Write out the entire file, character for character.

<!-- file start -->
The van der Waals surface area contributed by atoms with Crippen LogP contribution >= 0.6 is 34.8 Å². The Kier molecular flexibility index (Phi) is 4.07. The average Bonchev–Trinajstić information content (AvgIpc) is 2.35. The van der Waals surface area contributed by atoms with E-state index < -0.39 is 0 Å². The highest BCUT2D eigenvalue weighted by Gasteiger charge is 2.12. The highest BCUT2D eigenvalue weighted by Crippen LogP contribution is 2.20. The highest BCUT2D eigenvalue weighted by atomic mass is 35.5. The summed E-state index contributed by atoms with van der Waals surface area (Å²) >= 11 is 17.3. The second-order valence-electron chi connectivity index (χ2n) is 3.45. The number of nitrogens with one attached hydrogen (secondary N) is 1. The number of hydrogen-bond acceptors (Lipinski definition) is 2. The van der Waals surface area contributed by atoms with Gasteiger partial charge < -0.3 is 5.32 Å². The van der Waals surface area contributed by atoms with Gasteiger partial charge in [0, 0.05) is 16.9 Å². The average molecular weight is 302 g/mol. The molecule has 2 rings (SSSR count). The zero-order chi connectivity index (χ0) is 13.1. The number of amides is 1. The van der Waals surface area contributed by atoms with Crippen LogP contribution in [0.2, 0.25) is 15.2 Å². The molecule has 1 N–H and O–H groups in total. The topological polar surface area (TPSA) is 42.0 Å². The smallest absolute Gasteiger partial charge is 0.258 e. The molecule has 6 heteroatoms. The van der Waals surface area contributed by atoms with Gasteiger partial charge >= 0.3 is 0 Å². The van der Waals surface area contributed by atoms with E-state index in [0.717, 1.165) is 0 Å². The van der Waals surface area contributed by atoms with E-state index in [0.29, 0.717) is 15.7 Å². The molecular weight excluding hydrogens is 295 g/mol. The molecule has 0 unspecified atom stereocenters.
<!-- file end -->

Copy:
The van der Waals surface area contributed by atoms with Crippen LogP contribution >= 0.6 is 34.8 Å². The Kier molecular flexibility index (Phi) is 4.07. The average Bonchev–Trinajstić information content (AvgIpc) is 2.35. The van der Waals surface area contributed by atoms with E-state index < -0.39 is 0 Å². The highest BCUT2D eigenvalue weighted by Gasteiger charge is 2.12. The highest BCUT2D eigenvalue weighted by Crippen LogP contribution is 2.20. The highest BCUT2D eigenvalue weighted by atomic mass is 35.5. The summed E-state index contributed by atoms with van der Waals surface area (Å²) >= 11 is 17.3. The second-order valence-electron chi connectivity index (χ2n) is 3.45. The number of nitrogens with one attached hydrogen (secondary N) is 1. The number of hydrogen-bond acceptors (Lipinski definition) is 2. The van der Waals surface area contributed by atoms with Gasteiger partial charge < -0.3 is 5.32 Å². The van der Waals surface area contributed by atoms with Gasteiger partial charge in [0, 0.05) is 16.9 Å². The average molecular weight is 302 g/mol. The molecule has 2 rings (SSSR count). The zero-order chi connectivity index (χ0) is 13.1. The number of amides is 1. The van der Waals surface area contributed by atoms with Crippen LogP contribution in [0.2, 0.25) is 15.2 Å². The molecule has 1 N–H and O–H groups in total. The topological polar surface area (TPSA) is 42.0 Å². The smallest absolute Gasteiger partial charge is 0.258 e. The molecule has 6 heteroatoms. The van der Waals surface area contributed by atoms with Gasteiger partial charge >= 0.3 is 0 Å². The van der Waals surface area contributed by atoms with E-state index in [0.717, 1.165) is 0 Å². The van der Waals surface area contributed by atoms with E-state index in [0.29, 0.717) is 15.7 Å². The molecular weight excluding hydrogens is 295 g/mol. The molecule has 0 unspecified atom stereocenters.